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10 stars of 'cross-platformity'

Victoria Ivey | June 12, 2013
At work or play, these 10 applications can be used across a variety of platforms.

When I want to sit back, relax and watch a movie, I need a video player. VLC Media Player is an open-source, cross-platform video player for Windows, Mac, Linux, Android and iOS. It plays video files from your computer, CDs, DVDs, VCDs and online streams and works with most popular video formats. In fact, you'll hardly find any audio/video file that VLC Media Player cannot open. It's a bright example of free but extremely high-quality software.

Now, let's say that a file you badly want to play is located on a torrent tracker. If you really want to get it, you will need a torrent client. Here the first prize goes to uTorrent, which works diligently on Windows, Mac and Linux. The program is really tiny and thus needs minimum system resources. With uTorrent, you can see and manage your downloads, for example, pausing them and resuming them later.

When it comes to keeping everything in order on your PC, tablet or smartphone, Evernote looks like a real find. This service helps you save snapshots from the Internet, photos and audio files; make notes; create to-do lists; organize collective work; and more. And the choice of OS/devices on which you can use Evernote is really amazing: Windows, Linux, MacOS, iOS and Android.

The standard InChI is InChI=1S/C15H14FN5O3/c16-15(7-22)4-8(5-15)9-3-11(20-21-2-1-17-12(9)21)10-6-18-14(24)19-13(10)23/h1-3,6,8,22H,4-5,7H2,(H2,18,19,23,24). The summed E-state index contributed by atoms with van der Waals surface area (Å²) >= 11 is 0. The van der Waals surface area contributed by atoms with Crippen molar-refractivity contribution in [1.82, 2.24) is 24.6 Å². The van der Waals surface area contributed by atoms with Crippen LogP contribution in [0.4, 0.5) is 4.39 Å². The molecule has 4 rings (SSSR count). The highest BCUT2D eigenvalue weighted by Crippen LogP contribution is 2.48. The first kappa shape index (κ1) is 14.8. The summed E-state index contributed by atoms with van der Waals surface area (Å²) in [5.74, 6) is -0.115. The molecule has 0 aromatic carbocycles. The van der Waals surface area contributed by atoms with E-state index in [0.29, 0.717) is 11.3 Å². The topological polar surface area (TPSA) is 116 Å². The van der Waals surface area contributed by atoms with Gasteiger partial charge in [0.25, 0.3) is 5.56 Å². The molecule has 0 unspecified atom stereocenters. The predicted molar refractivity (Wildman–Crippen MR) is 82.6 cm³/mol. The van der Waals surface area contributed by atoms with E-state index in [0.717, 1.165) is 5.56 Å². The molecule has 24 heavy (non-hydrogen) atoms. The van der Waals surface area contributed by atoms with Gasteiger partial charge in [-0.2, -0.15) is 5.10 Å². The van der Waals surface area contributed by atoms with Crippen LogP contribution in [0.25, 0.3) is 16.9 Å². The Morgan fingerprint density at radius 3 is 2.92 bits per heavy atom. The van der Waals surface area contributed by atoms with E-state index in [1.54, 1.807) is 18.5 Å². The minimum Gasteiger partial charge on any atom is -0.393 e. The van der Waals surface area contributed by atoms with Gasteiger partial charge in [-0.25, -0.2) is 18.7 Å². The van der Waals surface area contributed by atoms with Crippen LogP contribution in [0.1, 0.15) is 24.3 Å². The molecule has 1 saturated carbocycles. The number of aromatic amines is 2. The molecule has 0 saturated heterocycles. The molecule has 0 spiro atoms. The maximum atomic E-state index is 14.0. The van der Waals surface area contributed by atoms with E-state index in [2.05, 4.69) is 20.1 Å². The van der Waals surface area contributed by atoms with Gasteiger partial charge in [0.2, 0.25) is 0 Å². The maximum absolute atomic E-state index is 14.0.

Dropbox rounds out our magnificent 10 list. This is software that can't do its job without being cross-platform. Dropbox is available for Windows, Linux, MacOS, Android, iOS, BlackBerry and Kindle Fire. And despite all the analogs that have appeared recently, Dropbox remains one of the most popular ways to synchronize information across devices and platforms. Dropbox not only syncs your files across all your devices but also saves them out on Dropbox.com. That means that if your computer suddenly blows up, you won't lose your information, since it is stored in the cloud. That, of course, raises concerns about privacy. To be on the safe side, you can use the aforementioned B1 Free Archiver and create a password-protected archive to store in the cloud.

During my ardent hunt for cross-platform apps, I've realized several things. First of all, a large portion of cross-platform software is free. I didn't intend to choose only free software; such a list formed naturally by itself. The second thing is that this software turned out to be of incredibly high quality. Indeed, we are seeing software business models shift from retail software and shareware toward freemium and subscription-for-extra-features. The third thing is the growing tendency toward cross-platformity -- not all of these apps were cross-platform from the beginning. That suggests that we can expect more cross-platform goodies in the near future.

 

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